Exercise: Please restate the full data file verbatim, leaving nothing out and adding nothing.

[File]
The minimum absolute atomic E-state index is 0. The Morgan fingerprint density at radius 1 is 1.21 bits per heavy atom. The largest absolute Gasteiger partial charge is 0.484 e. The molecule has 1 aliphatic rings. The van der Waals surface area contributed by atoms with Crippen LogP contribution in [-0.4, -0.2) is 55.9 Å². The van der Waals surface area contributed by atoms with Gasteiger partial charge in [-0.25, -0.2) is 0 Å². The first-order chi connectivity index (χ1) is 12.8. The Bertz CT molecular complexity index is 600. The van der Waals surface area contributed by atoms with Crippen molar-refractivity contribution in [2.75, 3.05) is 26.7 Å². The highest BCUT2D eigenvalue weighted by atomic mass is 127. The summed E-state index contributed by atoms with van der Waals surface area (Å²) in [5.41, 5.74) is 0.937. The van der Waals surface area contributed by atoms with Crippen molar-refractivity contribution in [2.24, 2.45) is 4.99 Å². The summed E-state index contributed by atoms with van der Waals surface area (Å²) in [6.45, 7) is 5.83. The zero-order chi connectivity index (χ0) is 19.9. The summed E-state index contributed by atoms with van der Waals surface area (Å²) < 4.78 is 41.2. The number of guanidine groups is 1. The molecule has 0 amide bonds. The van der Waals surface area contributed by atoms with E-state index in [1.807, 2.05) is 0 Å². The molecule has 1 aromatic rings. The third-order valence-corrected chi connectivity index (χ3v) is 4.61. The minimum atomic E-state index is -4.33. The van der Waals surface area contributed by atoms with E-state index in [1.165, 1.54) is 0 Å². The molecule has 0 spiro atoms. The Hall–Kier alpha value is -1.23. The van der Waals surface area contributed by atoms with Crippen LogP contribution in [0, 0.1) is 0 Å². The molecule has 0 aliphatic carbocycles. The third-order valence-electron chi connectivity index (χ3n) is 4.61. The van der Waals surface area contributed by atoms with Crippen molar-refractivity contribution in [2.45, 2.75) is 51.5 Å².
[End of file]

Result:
The minimum absolute atomic E-state index is 0. The Morgan fingerprint density at radius 1 is 1.21 bits per heavy atom. The largest absolute Gasteiger partial charge is 0.484 e. The molecule has 1 aliphatic rings. The van der Waals surface area contributed by atoms with Crippen LogP contribution in [-0.4, -0.2) is 55.9 Å². The van der Waals surface area contributed by atoms with Gasteiger partial charge in [-0.25, -0.2) is 0 Å². The first-order chi connectivity index (χ1) is 12.8. The Bertz CT molecular complexity index is 600. The van der Waals surface area contributed by atoms with Crippen molar-refractivity contribution in [2.75, 3.05) is 26.7 Å². The highest BCUT2D eigenvalue weighted by atomic mass is 127. The summed E-state index contributed by atoms with van der Waals surface area (Å²) in [5.41, 5.74) is 0.937. The van der Waals surface area contributed by atoms with Crippen molar-refractivity contribution in [2.24, 2.45) is 4.99 Å². The summed E-state index contributed by atoms with van der Waals surface area (Å²) in [6.45, 7) is 5.83. The zero-order chi connectivity index (χ0) is 19.9. The summed E-state index contributed by atoms with van der Waals surface area (Å²) < 4.78 is 41.2. The number of guanidine groups is 1. The molecule has 0 amide bonds. The van der Waals surface area contributed by atoms with E-state index in [1.807, 2.05) is 0 Å². The molecule has 1 aromatic rings. The third-order valence-corrected chi connectivity index (χ3v) is 4.61. The minimum atomic E-state index is -4.33. The van der Waals surface area contributed by atoms with E-state index in [1.165, 1.54) is 0 Å². The molecule has 0 spiro atoms. The Hall–Kier alpha value is -1.23. The van der Waals surface area contributed by atoms with Crippen LogP contribution in [0, 0.1) is 0 Å². The molecule has 0 aliphatic carbocycles. The third-order valence-electron chi connectivity index (χ3n) is 4.61. The van der Waals surface area contributed by atoms with Crippen molar-refractivity contribution in [2.45, 2.75) is 51.5 Å².